Countering Countermeasures: Detecting Identity Lies by Detecting Conscious Breakthrough

Bowman, Howard and Filetti, Marco and Alsufyani, Abdulmajeed and Janssen, Dirk P. and Su, Li (2014) Countering Countermeasures: Detecting Identity Lies by Detecting Conscious Breakthrough. PLoS ONE, 9 (3). e90595. ISSN 1932-6203. (doi:https://doi.org/10.1371/journal.pone.0090595) (Full text available)

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Abstract

One major drawback of deception detection is its vulnerability to countermeasures, whereby participants wilfully modulate their physiological or neurophysiological response to critical guilt-determining stimuli. One reason for this vulnerability is that stimuli are usually presented slowly. This allows enough time to consciously apply countermeasures, once the role of stimuli is determined. However, by increasing presentation speed, stimuli can be placed on the fringe of awareness, rendering it hard to perceive those that have not been previously identified, hindering the possibility to employ countermeasures. We tested an identity deception detector by presenting first names in Rapid Serial Visual Presentation and instructing participants to lie about their own identity. We also instructed participants to apply a series of countermeasures. The method proved resilient, remaining effective at detecting deception under all countermeasures.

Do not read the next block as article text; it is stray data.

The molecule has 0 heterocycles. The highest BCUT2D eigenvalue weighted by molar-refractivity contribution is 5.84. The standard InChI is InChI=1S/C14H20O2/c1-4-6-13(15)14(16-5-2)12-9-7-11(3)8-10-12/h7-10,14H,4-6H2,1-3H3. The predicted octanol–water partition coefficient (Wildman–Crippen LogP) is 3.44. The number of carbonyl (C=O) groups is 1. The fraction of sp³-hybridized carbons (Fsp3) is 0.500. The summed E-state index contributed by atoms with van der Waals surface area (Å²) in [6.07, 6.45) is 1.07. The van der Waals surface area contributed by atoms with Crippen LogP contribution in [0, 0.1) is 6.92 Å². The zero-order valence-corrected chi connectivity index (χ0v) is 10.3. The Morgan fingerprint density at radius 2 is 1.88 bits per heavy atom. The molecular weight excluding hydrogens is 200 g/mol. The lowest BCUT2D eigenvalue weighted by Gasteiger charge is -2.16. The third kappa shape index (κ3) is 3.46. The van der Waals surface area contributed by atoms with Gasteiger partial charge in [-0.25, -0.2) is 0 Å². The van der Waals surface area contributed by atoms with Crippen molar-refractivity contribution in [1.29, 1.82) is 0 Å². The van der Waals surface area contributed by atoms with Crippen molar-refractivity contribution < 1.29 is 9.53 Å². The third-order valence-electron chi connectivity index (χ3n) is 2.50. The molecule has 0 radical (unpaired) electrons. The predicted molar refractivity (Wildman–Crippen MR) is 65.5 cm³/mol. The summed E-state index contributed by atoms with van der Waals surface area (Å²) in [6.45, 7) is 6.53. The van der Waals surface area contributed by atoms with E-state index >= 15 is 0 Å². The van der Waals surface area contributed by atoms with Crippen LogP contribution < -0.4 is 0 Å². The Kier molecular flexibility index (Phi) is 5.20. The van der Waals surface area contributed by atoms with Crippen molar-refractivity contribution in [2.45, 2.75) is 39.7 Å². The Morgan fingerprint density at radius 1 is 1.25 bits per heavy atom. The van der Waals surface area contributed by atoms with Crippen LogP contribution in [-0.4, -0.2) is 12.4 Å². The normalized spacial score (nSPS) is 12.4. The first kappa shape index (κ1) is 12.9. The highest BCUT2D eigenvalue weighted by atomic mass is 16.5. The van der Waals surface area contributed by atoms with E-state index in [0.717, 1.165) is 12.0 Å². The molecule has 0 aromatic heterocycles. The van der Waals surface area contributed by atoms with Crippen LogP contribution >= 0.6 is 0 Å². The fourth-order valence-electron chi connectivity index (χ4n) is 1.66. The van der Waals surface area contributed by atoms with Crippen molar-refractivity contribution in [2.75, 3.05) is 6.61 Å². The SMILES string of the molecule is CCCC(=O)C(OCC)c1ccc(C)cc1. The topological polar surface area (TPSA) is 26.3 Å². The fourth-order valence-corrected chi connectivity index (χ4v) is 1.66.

Item Type: Article
Subjects: B Philosophy. Psychology. Religion > BF Psychology
Q Science
Q Science > QA Mathematics (inc Computing science)
Q Science > QA Mathematics (inc Computing science) > QA 75 Electronic computers. Computer science
Divisions: Faculties > Sciences > School of Computing
Faculties > Sciences > School of Computing > Computational Intelligence Group
Depositing User: Howard Bowman
Date Deposited: 14 Mar 2014 12:03 UTC
Last Modified: 15 May 2014 13:28 UTC
Resource URI: https://kar.kent.ac.uk/id/eprint/38771 (The current URI for this page, for reference purposes)
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